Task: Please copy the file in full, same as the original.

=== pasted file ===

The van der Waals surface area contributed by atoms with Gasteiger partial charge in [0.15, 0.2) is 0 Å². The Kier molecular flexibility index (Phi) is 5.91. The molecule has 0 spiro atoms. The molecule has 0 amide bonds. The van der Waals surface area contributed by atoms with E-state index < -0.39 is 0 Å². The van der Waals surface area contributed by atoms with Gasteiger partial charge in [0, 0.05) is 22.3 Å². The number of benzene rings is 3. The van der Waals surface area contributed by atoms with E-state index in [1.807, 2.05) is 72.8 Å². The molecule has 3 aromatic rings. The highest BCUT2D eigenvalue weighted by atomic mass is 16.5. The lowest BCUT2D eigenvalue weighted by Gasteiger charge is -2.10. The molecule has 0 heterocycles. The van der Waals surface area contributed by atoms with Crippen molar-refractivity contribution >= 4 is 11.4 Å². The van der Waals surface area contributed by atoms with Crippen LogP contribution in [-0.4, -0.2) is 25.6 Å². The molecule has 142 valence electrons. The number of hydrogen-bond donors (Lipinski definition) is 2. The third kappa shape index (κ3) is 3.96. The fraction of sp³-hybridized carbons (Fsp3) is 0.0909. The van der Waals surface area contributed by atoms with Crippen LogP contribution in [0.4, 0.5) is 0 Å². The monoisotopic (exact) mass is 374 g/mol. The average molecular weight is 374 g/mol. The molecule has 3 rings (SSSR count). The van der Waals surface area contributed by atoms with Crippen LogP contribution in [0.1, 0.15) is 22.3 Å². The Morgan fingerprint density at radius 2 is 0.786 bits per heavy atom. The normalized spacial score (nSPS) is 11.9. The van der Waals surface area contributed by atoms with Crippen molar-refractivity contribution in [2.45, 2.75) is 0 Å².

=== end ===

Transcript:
The van der Waals surface area contributed by atoms with Gasteiger partial charge in [0.15, 0.2) is 0 Å². The Kier molecular flexibility index (Phi) is 5.91. The molecule has 0 spiro atoms. The molecule has 0 amide bonds. The van der Waals surface area contributed by atoms with E-state index < -0.39 is 0 Å². The van der Waals surface area contributed by atoms with Gasteiger partial charge in [0, 0.05) is 22.3 Å². The number of benzene rings is 3. The van der Waals surface area contributed by atoms with E-state index in [1.807, 2.05) is 72.8 Å². The molecule has 3 aromatic rings. The highest BCUT2D eigenvalue weighted by atomic mass is 16.5. The lowest BCUT2D eigenvalue weighted by Gasteiger charge is -2.10. The molecule has 0 heterocycles. The van der Waals surface area contributed by atoms with Crippen molar-refractivity contribution >= 4 is 11.4 Å². The van der Waals surface area contributed by atoms with Crippen LogP contribution in [-0.4, -0.2) is 25.6 Å². The molecule has 142 valence electrons. The number of hydrogen-bond donors (Lipinski definition) is 2. The third kappa shape index (κ3) is 3.96. The fraction of sp³-hybridized carbons (Fsp3) is 0.0909. The van der Waals surface area contributed by atoms with Crippen LogP contribution in [0.4, 0.5) is 0 Å². The monoisotopic (exact) mass is 374 g/mol. The average molecular weight is 374 g/mol. The molecule has 3 rings (SSSR count). The van der Waals surface area contributed by atoms with Crippen LogP contribution in [0.1, 0.15) is 22.3 Å². The Morgan fingerprint density at radius 2 is 0.786 bits per heavy atom. The normalized spacial score (nSPS) is 11.9. The van der Waals surface area contributed by atoms with Crippen molar-refractivity contribution in [2.45, 2.75) is 0 Å².